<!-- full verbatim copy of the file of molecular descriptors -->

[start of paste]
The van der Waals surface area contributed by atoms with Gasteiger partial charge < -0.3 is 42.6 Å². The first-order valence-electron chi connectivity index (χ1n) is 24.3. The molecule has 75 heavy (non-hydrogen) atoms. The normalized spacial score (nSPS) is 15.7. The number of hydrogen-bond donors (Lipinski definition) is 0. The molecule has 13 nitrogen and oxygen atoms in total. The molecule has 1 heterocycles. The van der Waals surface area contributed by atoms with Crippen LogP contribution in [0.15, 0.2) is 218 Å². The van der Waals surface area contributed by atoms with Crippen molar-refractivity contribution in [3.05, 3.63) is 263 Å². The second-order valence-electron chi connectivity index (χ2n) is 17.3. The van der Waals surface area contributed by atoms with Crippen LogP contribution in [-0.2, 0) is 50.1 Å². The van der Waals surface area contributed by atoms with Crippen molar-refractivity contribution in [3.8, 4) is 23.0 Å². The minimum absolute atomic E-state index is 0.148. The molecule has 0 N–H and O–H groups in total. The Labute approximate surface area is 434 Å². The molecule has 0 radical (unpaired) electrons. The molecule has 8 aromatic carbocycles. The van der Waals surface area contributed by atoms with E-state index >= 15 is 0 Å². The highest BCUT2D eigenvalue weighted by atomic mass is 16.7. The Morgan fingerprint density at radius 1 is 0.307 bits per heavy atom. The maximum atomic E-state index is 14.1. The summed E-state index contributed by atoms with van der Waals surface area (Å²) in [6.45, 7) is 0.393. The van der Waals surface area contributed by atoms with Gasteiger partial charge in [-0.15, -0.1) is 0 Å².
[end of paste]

The van der Waals surface area contributed by atoms with Gasteiger partial charge < -0.3 is 42.6 Å². The first-order valence-electron chi connectivity index (χ1n) is 24.3. The molecule has 75 heavy (non-hydrogen) atoms. The normalized spacial score (nSPS) is 15.7. The number of hydrogen-bond donors (Lipinski definition) is 0. The molecule has 13 nitrogen and oxygen atoms in total. The molecule has 1 heterocycles. The van der Waals surface area contributed by atoms with Crippen LogP contribution in [0.15, 0.2) is 218 Å². The van der Waals surface area contributed by atoms with Crippen molar-refractivity contribution in [3.05, 3.63) is 263 Å². The second-order valence-electron chi connectivity index (χ2n) is 17.3. The van der Waals surface area contributed by atoms with Crippen LogP contribution in [-0.2, 0) is 50.1 Å². The van der Waals surface area contributed by atoms with Crippen molar-refractivity contribution in [3.8, 4) is 23.0 Å². The minimum absolute atomic E-state index is 0.148. The molecule has 0 N–H and O–H groups in total. The Labute approximate surface area is 434 Å². The molecule has 0 radical (unpaired) electrons. The molecule has 8 aromatic carbocycles. The van der Waals surface area contributed by atoms with E-state index >= 15 is 0 Å². The highest BCUT2D eigenvalue weighted by atomic mass is 16.7. The Morgan fingerprint density at radius 1 is 0.307 bits per heavy atom. The maximum atomic E-state index is 14.1. The summed E-state index contributed by atoms with van der Waals surface area (Å²) in [6.45, 7) is 0.393. The van der Waals surface area contributed by atoms with Gasteiger partial charge in [-0.15, -0.1) is 0 Å².